The Supreme Court has granted review in five cases.  One of them is an appeal as of right, by virtue of a dissent in the Appellate Division.  That case is State v. Twiggs.  The question presented there, as phrased by the Supreme Court Clerk’s Office, is “When addressing the statute of limitations in a criminal matter, is N.J.S.A. 2C:1-6’s tolling provision- which applies when ‘the actor’ is identified by means of DNA evidence- triggered where the DNA analyzed belongs to a third party, rather than the defendant?”  The Appellate Division’

Dunbar Homes, Inc. v. Franklin Tp. Bd. of Adj., 448 N.J. Super. 583 (App. Div. 2017).  The Municipal Land Use Law (“MLUL”), in N.J.S.A. 40:55D-10.5, contains a “time of application rule” that determines what ordinance governs a land use development application.  Under that provision, regulations that are in effect “on the date of submission of an application for development” will apply.  But what qualifies a submission to a pla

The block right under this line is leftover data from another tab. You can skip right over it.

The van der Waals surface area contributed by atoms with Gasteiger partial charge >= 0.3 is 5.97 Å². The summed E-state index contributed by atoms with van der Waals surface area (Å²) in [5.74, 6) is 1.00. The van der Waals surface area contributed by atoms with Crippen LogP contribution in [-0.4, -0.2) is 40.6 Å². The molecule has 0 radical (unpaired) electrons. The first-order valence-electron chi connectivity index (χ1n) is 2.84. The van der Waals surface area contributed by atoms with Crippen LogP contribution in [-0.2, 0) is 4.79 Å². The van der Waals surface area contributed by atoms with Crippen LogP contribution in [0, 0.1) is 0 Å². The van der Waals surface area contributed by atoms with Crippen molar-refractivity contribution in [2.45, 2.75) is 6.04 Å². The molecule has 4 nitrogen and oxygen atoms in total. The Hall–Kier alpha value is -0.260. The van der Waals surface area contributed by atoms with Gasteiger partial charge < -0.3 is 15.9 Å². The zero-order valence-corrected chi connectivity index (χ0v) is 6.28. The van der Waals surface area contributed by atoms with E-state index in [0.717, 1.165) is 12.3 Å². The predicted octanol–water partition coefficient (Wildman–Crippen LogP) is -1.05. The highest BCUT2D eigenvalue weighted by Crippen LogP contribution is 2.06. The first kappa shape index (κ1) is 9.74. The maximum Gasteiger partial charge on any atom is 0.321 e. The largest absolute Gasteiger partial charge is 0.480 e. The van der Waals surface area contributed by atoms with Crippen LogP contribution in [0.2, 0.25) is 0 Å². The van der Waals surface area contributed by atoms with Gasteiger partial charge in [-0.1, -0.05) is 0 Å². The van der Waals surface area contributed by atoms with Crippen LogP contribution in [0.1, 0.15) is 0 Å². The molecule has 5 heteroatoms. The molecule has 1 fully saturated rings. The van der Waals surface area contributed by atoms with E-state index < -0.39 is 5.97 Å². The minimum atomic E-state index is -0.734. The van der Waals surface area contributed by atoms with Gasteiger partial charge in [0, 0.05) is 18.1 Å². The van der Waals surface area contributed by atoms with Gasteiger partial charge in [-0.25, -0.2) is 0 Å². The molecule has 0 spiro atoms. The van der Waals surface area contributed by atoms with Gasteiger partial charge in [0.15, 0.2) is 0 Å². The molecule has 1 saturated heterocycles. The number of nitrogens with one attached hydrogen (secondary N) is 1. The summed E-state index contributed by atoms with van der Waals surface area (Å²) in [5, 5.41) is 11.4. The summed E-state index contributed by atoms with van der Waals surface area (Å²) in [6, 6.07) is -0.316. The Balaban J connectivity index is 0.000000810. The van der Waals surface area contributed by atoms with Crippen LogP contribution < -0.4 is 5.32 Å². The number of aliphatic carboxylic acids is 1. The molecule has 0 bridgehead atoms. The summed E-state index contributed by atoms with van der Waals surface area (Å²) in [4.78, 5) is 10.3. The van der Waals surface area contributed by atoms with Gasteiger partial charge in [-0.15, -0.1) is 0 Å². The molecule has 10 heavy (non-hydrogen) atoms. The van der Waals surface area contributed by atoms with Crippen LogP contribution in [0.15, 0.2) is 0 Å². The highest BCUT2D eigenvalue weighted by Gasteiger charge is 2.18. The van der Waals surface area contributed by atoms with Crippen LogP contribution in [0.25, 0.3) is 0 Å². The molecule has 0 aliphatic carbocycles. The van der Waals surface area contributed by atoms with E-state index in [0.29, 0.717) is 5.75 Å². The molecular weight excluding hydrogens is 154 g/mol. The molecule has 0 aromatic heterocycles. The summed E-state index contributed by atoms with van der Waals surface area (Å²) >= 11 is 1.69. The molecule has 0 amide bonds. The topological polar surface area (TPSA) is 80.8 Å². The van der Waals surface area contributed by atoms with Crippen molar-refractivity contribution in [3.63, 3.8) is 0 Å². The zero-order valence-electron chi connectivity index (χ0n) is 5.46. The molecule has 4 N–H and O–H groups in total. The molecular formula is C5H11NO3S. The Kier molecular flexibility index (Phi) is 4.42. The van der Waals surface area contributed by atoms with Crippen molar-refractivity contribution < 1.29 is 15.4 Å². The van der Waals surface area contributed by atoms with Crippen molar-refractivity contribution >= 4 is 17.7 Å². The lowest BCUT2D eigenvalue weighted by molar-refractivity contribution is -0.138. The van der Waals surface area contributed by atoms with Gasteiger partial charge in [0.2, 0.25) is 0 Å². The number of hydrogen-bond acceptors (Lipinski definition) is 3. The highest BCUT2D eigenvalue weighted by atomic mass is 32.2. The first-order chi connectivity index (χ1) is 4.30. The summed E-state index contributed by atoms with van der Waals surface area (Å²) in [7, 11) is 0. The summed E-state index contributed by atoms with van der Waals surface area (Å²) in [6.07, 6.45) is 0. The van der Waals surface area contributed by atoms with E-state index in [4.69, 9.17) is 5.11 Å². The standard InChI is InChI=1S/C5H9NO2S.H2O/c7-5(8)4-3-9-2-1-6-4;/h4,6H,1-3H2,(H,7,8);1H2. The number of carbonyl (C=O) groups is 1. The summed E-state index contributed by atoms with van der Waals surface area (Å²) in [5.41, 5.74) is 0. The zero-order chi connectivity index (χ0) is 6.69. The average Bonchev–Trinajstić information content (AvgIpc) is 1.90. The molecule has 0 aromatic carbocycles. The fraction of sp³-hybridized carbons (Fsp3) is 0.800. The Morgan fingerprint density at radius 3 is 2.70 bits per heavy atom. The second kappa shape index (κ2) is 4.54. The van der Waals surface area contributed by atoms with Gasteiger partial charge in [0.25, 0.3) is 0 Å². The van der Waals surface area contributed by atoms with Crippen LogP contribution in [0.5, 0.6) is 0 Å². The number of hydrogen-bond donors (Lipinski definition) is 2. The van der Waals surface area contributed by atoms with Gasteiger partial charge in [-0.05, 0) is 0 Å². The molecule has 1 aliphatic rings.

Today is inauguration day for Donald Trump.  He and his designee to head the Department of Housing and Urban Development, Dr. Ben Carson, might take a lesson from a decision issued on this date in 1983 by a unanimous Supreme Court of New Jersey.  That opinion is Southern Burlington Cty. NAACP v. Mount Laurel Tp., 92 N.J. 158 (1983), otherwise known as Mount Laurel II (Mount Laurel I having been decided in 1976, as discussed here).

Among other things, the opinion in Mount Laurel II